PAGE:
If you aren't getting a consistent daily dose via food, I encourage you to start taking an Omega-3 fish oil supplement. They are available in capsules and liquids (and gummies for kids).If you are an otherwise healthy adult, you'll benefit from 1000mg Omega-3 fats. Note I didn't say 1000mg fish oil. Be careful when you think you've found "a bargain". Most low-end manufacturers dilute their fish oil, so 1000mg fish oil might not get you much actual Omega-3 at all.You might have to take 6 or 8 capsules to get a good dose. Read the label and add up the EPA, the DHA, and other actual Omega-3s; those are the active, anti-inflammatory ingredients you want. Sometimes the seemingly more expensive brands are actually a better deal because they are more concentrated.Your daily dose is a smaller number of capsules.
Also check to be sure the Omega-3 supplement you choose is purity certified by a 3rd party and preferably molecularly distilled. Cheap fish oil capsules will often taste and smell fishy. And you risk getting a dangerous dose of contaminants like PCBs and heavy metals, especially mercury. Far worse than not getting enough Omega-3s is getting toxic in the process of getting them. I love a bargain too, but I encourage you to save your thrifty mindset for other shopping needs. Supplements are not where you want to choose the cheapest thing you can find. From among widely available brands in stores, I recommend both Nordic Naturals and Carlsons. My prior and current clients also get awesome discounts on-line with Metagenics fish oil - a serious bargain of 1500mg Omega-3s in only two gelcaps. If you have a question about another brand, feel free to ask.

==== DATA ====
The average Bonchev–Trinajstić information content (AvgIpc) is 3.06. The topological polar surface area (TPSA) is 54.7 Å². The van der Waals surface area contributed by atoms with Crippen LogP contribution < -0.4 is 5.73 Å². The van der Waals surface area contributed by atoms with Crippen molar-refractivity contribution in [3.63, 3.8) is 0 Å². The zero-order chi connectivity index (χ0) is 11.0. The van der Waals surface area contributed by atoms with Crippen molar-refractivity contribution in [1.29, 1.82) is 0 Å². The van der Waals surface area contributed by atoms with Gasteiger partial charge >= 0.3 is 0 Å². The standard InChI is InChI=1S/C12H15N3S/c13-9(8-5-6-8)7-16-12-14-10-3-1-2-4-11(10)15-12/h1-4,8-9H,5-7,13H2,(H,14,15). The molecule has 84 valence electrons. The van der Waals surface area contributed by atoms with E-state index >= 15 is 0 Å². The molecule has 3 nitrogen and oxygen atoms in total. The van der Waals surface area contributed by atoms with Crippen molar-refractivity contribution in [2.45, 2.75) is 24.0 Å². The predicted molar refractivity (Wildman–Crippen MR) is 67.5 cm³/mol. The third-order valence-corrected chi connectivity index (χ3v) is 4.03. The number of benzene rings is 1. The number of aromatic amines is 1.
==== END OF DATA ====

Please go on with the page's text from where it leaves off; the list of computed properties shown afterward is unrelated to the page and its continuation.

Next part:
Tracy Harrison left an accomplished 15-year career in high-tech to pursue her passions for nutrition, coaching, and teaching. Tracy’s expertise areas include blood sugar management, gastrointestinal issues, fatigue/exhaustion, healthy cooking, myth-busting education, and how to truly have fun with life – no matter how complex it seems. She offers individual counseling and group programs as well as corporate seminars. Learn more about Tracy and sign-up for her free, biweekly e-newsletter at www.eatonpurpose.com .